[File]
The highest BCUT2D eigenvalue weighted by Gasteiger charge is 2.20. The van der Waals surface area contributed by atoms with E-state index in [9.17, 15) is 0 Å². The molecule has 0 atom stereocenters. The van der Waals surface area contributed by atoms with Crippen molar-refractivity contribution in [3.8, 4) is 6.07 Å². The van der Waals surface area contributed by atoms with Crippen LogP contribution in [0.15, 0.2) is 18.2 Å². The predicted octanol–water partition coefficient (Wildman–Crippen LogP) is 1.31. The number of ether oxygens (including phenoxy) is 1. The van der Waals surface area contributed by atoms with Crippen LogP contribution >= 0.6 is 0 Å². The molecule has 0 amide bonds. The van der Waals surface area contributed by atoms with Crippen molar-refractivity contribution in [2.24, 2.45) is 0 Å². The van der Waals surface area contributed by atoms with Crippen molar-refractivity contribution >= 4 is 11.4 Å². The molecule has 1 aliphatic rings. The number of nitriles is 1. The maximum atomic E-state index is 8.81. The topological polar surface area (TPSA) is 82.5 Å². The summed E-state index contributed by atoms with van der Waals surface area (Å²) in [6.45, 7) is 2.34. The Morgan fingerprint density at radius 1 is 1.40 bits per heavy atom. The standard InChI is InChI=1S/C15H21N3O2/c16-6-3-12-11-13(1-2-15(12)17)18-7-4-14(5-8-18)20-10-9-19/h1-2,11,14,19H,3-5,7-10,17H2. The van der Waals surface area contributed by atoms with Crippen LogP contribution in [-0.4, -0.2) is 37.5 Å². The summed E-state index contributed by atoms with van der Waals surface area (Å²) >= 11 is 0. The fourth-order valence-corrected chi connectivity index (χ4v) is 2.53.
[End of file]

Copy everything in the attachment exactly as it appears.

The highest BCUT2D eigenvalue weighted by Gasteiger charge is 2.20. The van der Waals surface area contributed by atoms with E-state index in [9.17, 15) is 0 Å². The molecule has 0 atom stereocenters. The van der Waals surface area contributed by atoms with Crippen molar-refractivity contribution in [3.8, 4) is 6.07 Å². The van der Waals surface area contributed by atoms with Crippen LogP contribution in [0.15, 0.2) is 18.2 Å². The predicted octanol–water partition coefficient (Wildman–Crippen LogP) is 1.31. The number of ether oxygens (including phenoxy) is 1. The van der Waals surface area contributed by atoms with Crippen LogP contribution >= 0.6 is 0 Å². The molecule has 0 amide bonds. The van der Waals surface area contributed by atoms with Crippen molar-refractivity contribution in [2.24, 2.45) is 0 Å². The van der Waals surface area contributed by atoms with Crippen molar-refractivity contribution >= 4 is 11.4 Å². The molecule has 1 aliphatic rings. The number of nitriles is 1. The maximum atomic E-state index is 8.81. The topological polar surface area (TPSA) is 82.5 Å². The summed E-state index contributed by atoms with van der Waals surface area (Å²) in [6.45, 7) is 2.34. The Morgan fingerprint density at radius 1 is 1.40 bits per heavy atom. The standard InChI is InChI=1S/C15H21N3O2/c16-6-3-12-11-13(1-2-15(12)17)18-7-4-14(5-8-18)20-10-9-19/h1-2,11,14,19H,3-5,7-10,17H2. The van der Waals surface area contributed by atoms with Crippen LogP contribution in [-0.4, -0.2) is 37.5 Å². The summed E-state index contributed by atoms with van der Waals surface area (Å²) >= 11 is 0. The fourth-order valence-corrected chi connectivity index (χ4v) is 2.53.